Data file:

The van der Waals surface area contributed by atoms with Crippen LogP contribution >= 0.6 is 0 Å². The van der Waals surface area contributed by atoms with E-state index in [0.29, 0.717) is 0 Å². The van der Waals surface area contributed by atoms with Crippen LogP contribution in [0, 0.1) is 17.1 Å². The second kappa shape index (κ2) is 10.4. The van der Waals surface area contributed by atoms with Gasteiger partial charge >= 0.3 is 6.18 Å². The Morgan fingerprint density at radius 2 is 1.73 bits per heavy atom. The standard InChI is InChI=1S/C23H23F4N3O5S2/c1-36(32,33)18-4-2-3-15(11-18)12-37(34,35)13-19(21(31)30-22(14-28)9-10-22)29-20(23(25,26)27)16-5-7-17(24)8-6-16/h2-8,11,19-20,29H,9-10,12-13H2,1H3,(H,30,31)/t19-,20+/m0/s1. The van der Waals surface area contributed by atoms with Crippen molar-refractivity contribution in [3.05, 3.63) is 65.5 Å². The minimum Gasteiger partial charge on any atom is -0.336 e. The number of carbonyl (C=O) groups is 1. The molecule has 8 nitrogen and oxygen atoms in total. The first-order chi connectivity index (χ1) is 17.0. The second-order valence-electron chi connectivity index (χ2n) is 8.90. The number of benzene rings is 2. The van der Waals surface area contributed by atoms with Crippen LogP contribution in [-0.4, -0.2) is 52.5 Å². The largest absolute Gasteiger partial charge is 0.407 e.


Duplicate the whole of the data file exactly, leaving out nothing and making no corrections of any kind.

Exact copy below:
The van der Waals surface area contributed by atoms with Crippen LogP contribution >= 0.6 is 0 Å². The van der Waals surface area contributed by atoms with E-state index in [0.29, 0.717) is 0 Å². The van der Waals surface area contributed by atoms with Crippen LogP contribution in [0, 0.1) is 17.1 Å². The second kappa shape index (κ2) is 10.4. The van der Waals surface area contributed by atoms with Gasteiger partial charge >= 0.3 is 6.18 Å². The Morgan fingerprint density at radius 2 is 1.73 bits per heavy atom. The standard InChI is InChI=1S/C23H23F4N3O5S2/c1-36(32,33)18-4-2-3-15(11-18)12-37(34,35)13-19(21(31)30-22(14-28)9-10-22)29-20(23(25,26)27)16-5-7-17(24)8-6-16/h2-8,11,19-20,29H,9-10,12-13H2,1H3,(H,30,31)/t19-,20+/m0/s1. The van der Waals surface area contributed by atoms with Crippen molar-refractivity contribution in [3.05, 3.63) is 65.5 Å². The minimum Gasteiger partial charge on any atom is -0.336 e. The number of carbonyl (C=O) groups is 1. The molecule has 8 nitrogen and oxygen atoms in total. The first-order chi connectivity index (χ1) is 17.0. The second-order valence-electron chi connectivity index (χ2n) is 8.90. The number of benzene rings is 2. The van der Waals surface area contributed by atoms with Crippen LogP contribution in [-0.4, -0.2) is 52.5 Å². The largest absolute Gasteiger partial charge is 0.407 e.